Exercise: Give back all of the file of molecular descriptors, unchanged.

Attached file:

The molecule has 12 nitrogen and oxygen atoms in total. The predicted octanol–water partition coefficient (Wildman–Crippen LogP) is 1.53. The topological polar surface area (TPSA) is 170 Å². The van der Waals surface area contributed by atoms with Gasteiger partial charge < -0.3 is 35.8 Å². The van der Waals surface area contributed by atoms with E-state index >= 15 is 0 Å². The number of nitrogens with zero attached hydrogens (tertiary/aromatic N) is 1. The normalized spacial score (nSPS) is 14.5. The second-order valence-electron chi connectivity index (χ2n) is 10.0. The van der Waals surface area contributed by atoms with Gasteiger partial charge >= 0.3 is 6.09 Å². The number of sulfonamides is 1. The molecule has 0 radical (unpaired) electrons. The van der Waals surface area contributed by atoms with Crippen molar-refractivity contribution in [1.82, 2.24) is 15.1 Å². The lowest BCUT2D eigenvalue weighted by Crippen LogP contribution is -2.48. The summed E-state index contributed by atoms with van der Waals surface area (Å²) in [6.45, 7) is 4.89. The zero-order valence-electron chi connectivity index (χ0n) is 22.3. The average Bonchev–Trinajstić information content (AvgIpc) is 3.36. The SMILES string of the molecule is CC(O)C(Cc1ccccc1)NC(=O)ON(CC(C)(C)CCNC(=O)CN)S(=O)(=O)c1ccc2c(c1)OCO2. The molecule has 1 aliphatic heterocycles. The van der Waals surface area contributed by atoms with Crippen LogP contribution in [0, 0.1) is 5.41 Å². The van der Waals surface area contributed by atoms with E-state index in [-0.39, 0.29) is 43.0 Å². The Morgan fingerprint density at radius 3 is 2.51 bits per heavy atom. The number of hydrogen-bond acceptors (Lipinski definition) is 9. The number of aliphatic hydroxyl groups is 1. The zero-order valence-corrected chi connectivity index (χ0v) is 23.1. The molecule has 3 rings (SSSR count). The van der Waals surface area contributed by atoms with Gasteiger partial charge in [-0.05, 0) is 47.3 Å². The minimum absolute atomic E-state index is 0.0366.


The molecule has 12 nitrogen and oxygen atoms in total. The predicted octanol–water partition coefficient (Wildman–Crippen LogP) is 1.53. The topological polar surface area (TPSA) is 170 Å². The van der Waals surface area contributed by atoms with Gasteiger partial charge < -0.3 is 35.8 Å². The van der Waals surface area contributed by atoms with E-state index >= 15 is 0 Å². The number of nitrogens with zero attached hydrogens (tertiary/aromatic N) is 1. The normalized spacial score (nSPS) is 14.5. The second-order valence-electron chi connectivity index (χ2n) is 10.0. The van der Waals surface area contributed by atoms with Gasteiger partial charge >= 0.3 is 6.09 Å². The number of sulfonamides is 1. The molecule has 0 radical (unpaired) electrons. The van der Waals surface area contributed by atoms with Crippen molar-refractivity contribution in [1.82, 2.24) is 15.1 Å². The lowest BCUT2D eigenvalue weighted by Crippen LogP contribution is -2.48. The summed E-state index contributed by atoms with van der Waals surface area (Å²) in [6.45, 7) is 4.89. The zero-order valence-electron chi connectivity index (χ0n) is 22.3. The average Bonchev–Trinajstić information content (AvgIpc) is 3.36. The SMILES string of the molecule is CC(O)C(Cc1ccccc1)NC(=O)ON(CC(C)(C)CCNC(=O)CN)S(=O)(=O)c1ccc2c(c1)OCO2. The molecule has 1 aliphatic heterocycles. The van der Waals surface area contributed by atoms with Crippen LogP contribution in [0, 0.1) is 5.41 Å². The van der Waals surface area contributed by atoms with E-state index in [-0.39, 0.29) is 43.0 Å². The Morgan fingerprint density at radius 3 is 2.51 bits per heavy atom. The number of hydrogen-bond acceptors (Lipinski definition) is 9. The number of aliphatic hydroxyl groups is 1. The zero-order valence-corrected chi connectivity index (χ0v) is 23.1. The molecule has 3 rings (SSSR count). The van der Waals surface area contributed by atoms with Gasteiger partial charge in [-0.05, 0) is 47.3 Å². The minimum absolute atomic E-state index is 0.0366.